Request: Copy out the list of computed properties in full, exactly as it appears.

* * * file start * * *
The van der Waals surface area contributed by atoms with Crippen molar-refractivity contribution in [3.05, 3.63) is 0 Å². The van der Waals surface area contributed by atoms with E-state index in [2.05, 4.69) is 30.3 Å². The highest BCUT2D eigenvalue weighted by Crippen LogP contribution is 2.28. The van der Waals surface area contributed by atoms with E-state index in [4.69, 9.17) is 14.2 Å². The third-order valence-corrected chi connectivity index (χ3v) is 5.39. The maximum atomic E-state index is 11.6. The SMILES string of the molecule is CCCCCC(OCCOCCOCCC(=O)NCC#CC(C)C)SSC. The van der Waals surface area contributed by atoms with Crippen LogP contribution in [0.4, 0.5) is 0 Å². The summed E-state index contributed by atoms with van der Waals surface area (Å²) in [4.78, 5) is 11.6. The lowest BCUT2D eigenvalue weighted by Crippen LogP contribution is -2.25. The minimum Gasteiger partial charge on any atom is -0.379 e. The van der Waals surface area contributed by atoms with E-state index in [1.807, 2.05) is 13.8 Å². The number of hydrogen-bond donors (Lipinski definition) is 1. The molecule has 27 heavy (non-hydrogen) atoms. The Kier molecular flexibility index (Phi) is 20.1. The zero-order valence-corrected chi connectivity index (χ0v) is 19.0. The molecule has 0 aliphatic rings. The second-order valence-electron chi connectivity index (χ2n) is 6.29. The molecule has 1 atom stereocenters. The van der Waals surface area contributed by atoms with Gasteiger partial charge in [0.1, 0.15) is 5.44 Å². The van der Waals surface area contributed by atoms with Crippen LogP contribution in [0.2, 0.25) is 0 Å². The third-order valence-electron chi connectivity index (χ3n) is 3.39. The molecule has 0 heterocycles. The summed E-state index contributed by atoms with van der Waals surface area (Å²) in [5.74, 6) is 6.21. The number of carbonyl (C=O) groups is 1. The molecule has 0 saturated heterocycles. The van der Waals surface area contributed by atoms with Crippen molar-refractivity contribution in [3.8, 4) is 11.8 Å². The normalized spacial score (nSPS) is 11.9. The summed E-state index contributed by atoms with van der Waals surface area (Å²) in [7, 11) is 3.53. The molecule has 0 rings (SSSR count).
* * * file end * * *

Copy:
The van der Waals surface area contributed by atoms with Crippen molar-refractivity contribution in [3.05, 3.63) is 0 Å². The van der Waals surface area contributed by atoms with E-state index in [2.05, 4.69) is 30.3 Å². The highest BCUT2D eigenvalue weighted by Crippen LogP contribution is 2.28. The van der Waals surface area contributed by atoms with E-state index in [4.69, 9.17) is 14.2 Å². The third-order valence-corrected chi connectivity index (χ3v) is 5.39. The maximum atomic E-state index is 11.6. The SMILES string of the molecule is CCCCCC(OCCOCCOCCC(=O)NCC#CC(C)C)SSC. The van der Waals surface area contributed by atoms with Crippen LogP contribution in [0.4, 0.5) is 0 Å². The summed E-state index contributed by atoms with van der Waals surface area (Å²) in [4.78, 5) is 11.6. The lowest BCUT2D eigenvalue weighted by Crippen LogP contribution is -2.25. The minimum Gasteiger partial charge on any atom is -0.379 e. The van der Waals surface area contributed by atoms with E-state index in [1.807, 2.05) is 13.8 Å². The number of hydrogen-bond donors (Lipinski definition) is 1. The molecule has 27 heavy (non-hydrogen) atoms. The Kier molecular flexibility index (Phi) is 20.1. The zero-order valence-corrected chi connectivity index (χ0v) is 19.0. The molecule has 0 aliphatic rings. The second-order valence-electron chi connectivity index (χ2n) is 6.29. The molecule has 1 atom stereocenters. The van der Waals surface area contributed by atoms with Gasteiger partial charge in [0.1, 0.15) is 5.44 Å². The van der Waals surface area contributed by atoms with Crippen LogP contribution in [0.2, 0.25) is 0 Å². The third-order valence-electron chi connectivity index (χ3n) is 3.39. The molecule has 0 heterocycles. The summed E-state index contributed by atoms with van der Waals surface area (Å²) in [5.74, 6) is 6.21. The number of carbonyl (C=O) groups is 1. The molecule has 0 saturated heterocycles. The van der Waals surface area contributed by atoms with Crippen molar-refractivity contribution in [3.8, 4) is 11.8 Å². The normalized spacial score (nSPS) is 11.9. The summed E-state index contributed by atoms with van der Waals surface area (Å²) in [7, 11) is 3.53. The molecule has 0 rings (SSSR count).